Hosted by our CTO and featuring a team of engineers who focus on building a wide range of infrastructure projects, from restructuring our entire billing system to thinking about the next evolution of our product.


Data

Hosted by our head of data and business intelligence as well a senior data engineer.


Innovations

Hosted by two of Crazy Egg’s founding members (Hiten Shah, leading strategy and innovative products, and John Butler, our CTO turned chief innovations officer) and supported by a senior engineer and senior designer.


Integrations

Hosted by our head of strategy and business development and supported by two engineers.

Best practices
for onboarding
remote employees

When you are growing fast as a remote team, there are a lot of factors that you need to consider to speed up iterations and sustain the company’s culture at the same time. We’re writing this with the assumption that you’ve already cracked the code on hiring. It’s important to note that the best onboarding processes always start with thoughtful, honest hiring experiences that reflect your company at the outset.

 Start with a paid project. At some point, an interview can only tell you so much. Regardless of the position, the last step of the interview and the first step in joining Crazy Egg is a paid 30-day project. The project is on the team they’re projected to join, it’s in the flow of our current work (we try to onboard people at the start of a sprint), and it’s tangible work. We clearly set the expectation that the entire process is as much about them evaluating us as it is about us understanding their contribution to Crazy Egg in practice.

 Onboard in cohorts. A cohort is a minimum of two people. By bringing people on together (ideally folks who will work together), we start creating shared experiences across the company. It’s good for the new team members, but it’s also easier for the company – onboarding takes time and energy. By having a steady, structured cadence and cycle, you balance the integration of new people with the completion of existing work.

 Assign hosts and stewards for each new cohort. We have squad hosts (not team leads) who create an environment for people to feel comfortable collaborating. New hires meet their host when they first join. We also have functional stewards (not technical leads or project managers) who are there for technical support. If you’re a marketer, you’ll need a marketing expert or the head of marketing to train you. That person is your functional steward. Although you may be on a specific team with a focus on an outcome, you also want feedback from functional experts on how you do your work and make your contribution. We’ve chosen the names “host” and “steward” deliberately because of the environment we want to create: one that’s collaborative and equal, and also has accountability for squad organization and performance.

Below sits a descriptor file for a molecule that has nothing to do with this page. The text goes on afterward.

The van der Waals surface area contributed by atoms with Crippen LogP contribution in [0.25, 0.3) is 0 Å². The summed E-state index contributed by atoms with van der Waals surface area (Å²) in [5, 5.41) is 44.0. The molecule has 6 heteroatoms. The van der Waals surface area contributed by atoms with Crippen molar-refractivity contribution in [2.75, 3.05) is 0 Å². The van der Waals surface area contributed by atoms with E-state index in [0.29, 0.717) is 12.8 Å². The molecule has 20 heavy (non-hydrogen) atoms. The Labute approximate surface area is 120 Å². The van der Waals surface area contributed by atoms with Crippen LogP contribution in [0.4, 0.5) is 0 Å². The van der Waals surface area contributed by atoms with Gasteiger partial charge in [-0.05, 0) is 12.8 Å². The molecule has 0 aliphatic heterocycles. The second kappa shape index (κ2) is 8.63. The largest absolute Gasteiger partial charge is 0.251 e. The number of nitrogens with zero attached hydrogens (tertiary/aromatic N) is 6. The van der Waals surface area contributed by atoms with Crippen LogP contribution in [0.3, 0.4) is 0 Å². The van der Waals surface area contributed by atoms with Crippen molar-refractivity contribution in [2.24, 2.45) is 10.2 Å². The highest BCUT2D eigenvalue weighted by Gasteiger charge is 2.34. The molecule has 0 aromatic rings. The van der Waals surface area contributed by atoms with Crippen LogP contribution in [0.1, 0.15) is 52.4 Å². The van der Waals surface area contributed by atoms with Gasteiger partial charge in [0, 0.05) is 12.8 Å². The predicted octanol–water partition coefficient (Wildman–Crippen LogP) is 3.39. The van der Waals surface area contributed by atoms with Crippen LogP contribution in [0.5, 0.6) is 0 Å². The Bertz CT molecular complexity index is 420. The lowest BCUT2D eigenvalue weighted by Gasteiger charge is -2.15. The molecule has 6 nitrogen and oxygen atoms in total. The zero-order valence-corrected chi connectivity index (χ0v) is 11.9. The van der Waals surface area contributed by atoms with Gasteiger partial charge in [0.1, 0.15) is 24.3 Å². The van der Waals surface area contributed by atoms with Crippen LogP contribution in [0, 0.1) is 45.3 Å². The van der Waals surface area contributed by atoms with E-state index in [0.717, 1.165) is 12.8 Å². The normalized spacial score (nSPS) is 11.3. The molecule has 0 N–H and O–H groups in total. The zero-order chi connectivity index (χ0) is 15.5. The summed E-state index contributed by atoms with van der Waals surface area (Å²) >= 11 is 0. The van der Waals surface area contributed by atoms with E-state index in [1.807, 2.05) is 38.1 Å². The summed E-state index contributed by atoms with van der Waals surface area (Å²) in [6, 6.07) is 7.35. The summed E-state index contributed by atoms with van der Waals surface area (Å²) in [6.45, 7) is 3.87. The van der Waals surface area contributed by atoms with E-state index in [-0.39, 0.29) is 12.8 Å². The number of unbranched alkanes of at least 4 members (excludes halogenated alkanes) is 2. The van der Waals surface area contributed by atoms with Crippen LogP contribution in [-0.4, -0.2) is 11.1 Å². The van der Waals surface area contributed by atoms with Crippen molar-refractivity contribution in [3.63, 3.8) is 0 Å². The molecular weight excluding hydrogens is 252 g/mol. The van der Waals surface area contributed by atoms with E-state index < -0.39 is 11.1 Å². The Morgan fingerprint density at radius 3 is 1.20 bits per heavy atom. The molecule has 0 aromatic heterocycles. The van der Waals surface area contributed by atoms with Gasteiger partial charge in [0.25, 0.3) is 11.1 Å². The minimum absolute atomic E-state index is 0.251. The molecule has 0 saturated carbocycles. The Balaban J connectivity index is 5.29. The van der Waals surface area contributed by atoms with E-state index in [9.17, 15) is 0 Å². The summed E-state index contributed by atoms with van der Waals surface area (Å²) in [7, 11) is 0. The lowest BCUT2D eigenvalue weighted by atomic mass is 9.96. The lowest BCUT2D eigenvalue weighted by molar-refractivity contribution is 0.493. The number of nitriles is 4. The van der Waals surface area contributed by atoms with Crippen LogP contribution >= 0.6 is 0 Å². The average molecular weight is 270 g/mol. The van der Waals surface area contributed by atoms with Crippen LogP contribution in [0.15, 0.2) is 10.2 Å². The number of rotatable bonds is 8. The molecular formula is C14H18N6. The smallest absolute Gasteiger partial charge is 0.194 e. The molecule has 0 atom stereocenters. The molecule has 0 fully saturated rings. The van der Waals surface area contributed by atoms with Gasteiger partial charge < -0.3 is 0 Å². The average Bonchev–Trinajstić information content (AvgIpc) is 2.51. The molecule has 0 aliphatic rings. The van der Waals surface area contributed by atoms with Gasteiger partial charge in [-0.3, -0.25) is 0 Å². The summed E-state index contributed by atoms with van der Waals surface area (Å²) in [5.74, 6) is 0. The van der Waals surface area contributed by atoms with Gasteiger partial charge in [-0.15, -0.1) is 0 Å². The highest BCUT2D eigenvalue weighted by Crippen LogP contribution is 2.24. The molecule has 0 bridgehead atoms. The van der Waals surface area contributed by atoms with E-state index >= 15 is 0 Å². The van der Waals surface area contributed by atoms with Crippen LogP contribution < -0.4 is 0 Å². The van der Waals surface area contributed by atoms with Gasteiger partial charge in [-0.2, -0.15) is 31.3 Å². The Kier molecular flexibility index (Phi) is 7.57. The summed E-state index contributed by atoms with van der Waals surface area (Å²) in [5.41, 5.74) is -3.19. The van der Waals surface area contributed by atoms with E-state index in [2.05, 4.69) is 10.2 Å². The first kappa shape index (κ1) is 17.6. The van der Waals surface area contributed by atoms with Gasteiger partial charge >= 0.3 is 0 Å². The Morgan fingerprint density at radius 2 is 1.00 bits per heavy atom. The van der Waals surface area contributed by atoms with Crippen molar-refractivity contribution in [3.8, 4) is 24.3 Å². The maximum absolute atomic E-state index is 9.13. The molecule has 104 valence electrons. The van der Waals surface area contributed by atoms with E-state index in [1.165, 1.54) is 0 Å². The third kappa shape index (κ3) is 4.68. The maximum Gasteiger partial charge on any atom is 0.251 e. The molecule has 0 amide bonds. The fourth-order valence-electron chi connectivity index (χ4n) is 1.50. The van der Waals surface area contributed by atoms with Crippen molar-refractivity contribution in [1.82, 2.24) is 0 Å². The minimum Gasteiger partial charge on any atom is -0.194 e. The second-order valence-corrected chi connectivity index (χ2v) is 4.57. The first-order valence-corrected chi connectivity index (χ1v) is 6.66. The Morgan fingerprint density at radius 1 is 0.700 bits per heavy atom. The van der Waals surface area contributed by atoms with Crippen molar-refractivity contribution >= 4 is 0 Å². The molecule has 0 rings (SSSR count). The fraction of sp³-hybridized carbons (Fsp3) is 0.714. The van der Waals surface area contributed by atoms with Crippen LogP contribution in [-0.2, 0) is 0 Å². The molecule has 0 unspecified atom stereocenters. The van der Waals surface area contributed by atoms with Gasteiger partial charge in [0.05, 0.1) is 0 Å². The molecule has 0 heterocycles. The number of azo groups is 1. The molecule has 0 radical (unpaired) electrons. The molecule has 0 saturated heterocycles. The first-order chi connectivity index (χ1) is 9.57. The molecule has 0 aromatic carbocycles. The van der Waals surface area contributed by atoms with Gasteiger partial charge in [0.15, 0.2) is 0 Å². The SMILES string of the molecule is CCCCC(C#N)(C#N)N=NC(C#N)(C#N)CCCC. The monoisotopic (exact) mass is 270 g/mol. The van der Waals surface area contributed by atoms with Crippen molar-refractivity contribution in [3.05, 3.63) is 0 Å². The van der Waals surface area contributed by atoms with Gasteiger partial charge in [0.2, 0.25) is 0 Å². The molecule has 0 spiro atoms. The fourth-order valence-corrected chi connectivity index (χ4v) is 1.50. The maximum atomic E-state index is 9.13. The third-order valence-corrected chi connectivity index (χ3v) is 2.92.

We also have people to guide new hires’ career and functional development. We don’t have a leadership team; instead, we have what we call “reinforcements.” We pay attention to how people are doing and provide support to remove obstacles. When they need help, when they’re struggling, when they need additional support for ideas, they call in the reinforcements.

  Pay it forward with a log and succession planning. “This is what I’ve learned. This is what was new. This is what worked, and this is what didn’t.” Ask people to document what they’ve done and then put it into action. We ask members of each cohort to take a primary role in the onboarding of the cohort that follows them. Onboarding stays fresh and up to date, and the team becomes invested in one another. We’ve had people host onboarding four months after joining, and others, after a mere two weeks. It hasn’t failed us yet. This idea was borne out of necessity. The first person I hired when I joined Crazy Egg, Cecilia Haynes, was great at documenting her experience. When we hired our next cohort, I simply asked her to document, share, and build a pathway forward for new people. From there, we’ve continued to pay it forward through 20 new hires.

 Make space for personal connection. When someone new joins, I ask teams to introduce themselves. “This is my role, these are the questions you can come to me for, and here’s a fun fact about me.” New hires get messages from people whom they probably never would have met, and at the end of the first week or two, they’ve met everyone in the company. Most of these take place in Slack, which is great too, because everyone ends up having some DM history with every member of the team.

 Pay attention. When you hire a new employee who hasn’t worked remotely before, you have to be patient and actively manage. You have to care more and pay attention to your people for a distributed environment to work. You can’t let people hide. You have to find a way to connect with them.